“I grew up down here at the landing. As a kid we were here all the time, in and around the water and boats, talking to the old watermen that were here. That probably got me wound up. We used to put a sail on our sleds when the river froze. We could sail a mile with the wind and then have to walk all the way back to sail on our sleds again. All four homes I’ve lived in are on this two mile road.”
“I built a workboat that I’ve got, but the boat I use to plant oysters we rebuilt. I cut it longways and widened it eight feet. It’s gotten a lot tougher to be a watermen. When I was a kid they could make a living working right here. Now there is only one family here that actually makes a living fishing year round. If you are going to be full time watermen you have to go all around the Bay to make it. You can’t make it in your own backyard anymore. You’ve got to go where the work is or get off the water.”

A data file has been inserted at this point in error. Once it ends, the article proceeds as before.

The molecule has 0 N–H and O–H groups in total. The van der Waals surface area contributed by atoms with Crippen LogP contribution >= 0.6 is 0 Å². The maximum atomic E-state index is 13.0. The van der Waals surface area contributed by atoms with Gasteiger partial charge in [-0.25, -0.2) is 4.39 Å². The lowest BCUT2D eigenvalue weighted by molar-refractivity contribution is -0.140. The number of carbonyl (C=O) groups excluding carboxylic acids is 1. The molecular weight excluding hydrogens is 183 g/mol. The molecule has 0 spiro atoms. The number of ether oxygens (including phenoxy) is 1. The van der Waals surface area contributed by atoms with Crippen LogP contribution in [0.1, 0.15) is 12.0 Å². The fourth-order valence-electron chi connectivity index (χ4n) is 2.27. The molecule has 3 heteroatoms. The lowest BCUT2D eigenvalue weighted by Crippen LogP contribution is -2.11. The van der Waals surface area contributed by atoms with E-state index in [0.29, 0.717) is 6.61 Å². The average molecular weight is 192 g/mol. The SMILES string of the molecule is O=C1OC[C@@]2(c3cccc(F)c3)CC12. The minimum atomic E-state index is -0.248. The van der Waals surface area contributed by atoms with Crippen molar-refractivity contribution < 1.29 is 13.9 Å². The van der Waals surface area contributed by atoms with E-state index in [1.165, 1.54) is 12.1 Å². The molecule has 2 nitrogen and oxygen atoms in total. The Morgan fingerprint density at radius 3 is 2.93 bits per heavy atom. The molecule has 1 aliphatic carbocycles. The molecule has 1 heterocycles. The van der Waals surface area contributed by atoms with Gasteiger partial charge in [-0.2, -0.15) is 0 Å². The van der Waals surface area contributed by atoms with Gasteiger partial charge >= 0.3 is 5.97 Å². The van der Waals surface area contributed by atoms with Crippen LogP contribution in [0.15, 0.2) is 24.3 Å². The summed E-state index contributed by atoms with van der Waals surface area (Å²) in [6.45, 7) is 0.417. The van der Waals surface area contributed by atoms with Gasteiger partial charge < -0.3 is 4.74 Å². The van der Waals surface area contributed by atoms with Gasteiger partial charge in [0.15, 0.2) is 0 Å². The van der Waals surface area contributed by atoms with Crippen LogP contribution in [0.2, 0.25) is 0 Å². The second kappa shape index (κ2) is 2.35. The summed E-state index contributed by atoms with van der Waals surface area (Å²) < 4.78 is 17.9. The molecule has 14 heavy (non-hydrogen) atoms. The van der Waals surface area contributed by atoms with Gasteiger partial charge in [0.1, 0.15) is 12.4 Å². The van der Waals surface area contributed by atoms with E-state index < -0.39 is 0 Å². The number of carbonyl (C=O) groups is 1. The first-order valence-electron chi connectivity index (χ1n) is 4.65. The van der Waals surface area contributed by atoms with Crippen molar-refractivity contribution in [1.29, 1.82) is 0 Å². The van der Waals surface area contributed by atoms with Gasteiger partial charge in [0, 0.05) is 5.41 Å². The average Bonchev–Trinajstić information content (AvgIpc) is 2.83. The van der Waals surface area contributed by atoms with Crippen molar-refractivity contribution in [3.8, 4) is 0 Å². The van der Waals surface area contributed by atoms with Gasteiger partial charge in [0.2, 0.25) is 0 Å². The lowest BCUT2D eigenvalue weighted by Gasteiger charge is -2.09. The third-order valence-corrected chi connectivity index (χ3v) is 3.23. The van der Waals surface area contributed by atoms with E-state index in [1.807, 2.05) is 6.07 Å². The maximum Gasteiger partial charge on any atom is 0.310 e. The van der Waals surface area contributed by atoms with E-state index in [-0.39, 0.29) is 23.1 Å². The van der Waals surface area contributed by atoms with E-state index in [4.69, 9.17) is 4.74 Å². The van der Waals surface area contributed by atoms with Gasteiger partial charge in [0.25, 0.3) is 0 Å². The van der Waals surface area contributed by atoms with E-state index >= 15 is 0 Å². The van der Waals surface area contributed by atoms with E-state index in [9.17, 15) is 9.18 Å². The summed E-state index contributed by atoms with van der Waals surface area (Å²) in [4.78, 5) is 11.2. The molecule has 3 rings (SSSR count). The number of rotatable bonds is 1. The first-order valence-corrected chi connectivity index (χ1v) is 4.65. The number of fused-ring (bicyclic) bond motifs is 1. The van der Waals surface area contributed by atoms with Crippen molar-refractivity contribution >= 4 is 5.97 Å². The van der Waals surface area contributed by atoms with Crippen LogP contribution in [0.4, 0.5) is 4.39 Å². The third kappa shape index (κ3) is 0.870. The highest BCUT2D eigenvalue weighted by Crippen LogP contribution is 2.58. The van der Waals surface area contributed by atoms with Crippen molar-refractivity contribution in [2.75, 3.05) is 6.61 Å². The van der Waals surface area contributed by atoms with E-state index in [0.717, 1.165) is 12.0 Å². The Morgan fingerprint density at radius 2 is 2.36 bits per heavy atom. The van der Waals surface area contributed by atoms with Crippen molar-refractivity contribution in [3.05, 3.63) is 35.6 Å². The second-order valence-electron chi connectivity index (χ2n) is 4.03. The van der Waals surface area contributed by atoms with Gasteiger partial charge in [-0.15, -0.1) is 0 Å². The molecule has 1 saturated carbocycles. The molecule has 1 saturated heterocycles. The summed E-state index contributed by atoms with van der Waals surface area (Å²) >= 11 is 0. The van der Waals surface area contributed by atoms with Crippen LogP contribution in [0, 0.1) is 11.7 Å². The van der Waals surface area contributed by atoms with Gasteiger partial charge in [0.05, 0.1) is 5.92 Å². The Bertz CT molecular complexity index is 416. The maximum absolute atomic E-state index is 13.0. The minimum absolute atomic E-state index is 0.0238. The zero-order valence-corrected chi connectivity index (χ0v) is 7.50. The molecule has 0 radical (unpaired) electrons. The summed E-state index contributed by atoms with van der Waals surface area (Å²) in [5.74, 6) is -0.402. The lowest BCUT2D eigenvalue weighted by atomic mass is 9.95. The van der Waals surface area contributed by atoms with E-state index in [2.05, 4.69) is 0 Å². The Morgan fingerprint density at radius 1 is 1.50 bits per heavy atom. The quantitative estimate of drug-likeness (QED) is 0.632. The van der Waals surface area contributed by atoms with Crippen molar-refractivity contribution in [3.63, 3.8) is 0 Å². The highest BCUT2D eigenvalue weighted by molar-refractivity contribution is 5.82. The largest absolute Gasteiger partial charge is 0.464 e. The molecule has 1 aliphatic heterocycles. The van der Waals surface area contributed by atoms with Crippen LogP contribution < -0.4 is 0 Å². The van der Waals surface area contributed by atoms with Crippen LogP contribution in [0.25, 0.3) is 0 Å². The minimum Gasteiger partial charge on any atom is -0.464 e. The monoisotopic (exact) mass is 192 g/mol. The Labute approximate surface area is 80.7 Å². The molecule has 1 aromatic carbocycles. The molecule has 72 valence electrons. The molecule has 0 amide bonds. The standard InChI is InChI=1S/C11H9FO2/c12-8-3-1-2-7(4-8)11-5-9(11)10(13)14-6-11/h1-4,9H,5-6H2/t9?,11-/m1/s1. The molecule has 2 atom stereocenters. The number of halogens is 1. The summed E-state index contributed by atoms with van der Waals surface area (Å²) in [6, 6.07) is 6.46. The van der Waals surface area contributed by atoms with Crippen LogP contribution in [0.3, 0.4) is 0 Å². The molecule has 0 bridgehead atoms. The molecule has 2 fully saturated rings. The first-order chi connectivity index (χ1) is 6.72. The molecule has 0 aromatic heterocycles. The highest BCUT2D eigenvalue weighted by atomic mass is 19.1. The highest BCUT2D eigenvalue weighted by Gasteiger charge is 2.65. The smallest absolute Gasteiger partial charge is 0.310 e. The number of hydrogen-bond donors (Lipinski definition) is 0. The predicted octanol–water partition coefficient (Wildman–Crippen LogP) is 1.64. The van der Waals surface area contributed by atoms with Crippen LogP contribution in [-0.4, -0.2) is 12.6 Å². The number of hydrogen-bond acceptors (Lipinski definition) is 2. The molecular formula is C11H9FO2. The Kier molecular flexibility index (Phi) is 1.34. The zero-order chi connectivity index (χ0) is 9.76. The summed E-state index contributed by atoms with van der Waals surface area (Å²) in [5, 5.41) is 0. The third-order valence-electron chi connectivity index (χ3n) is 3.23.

Editor Note: The Chestertown Spy and RiverArts have partnered in 2016 to share the art organization’s community arts project “Humans of Kent County,” designed to celebrate the wonderful, unique folks who live and work in Kent County. Citizens are invited to interview and photograph from young to old from all corners of the county and to submit a photograph and brief story to be part of the project. It will be posted on the Spy each week and each quarter the most interesting photos and stories will be enlarged and produced for an exhibition at the RiverArts gallery in Chestertown.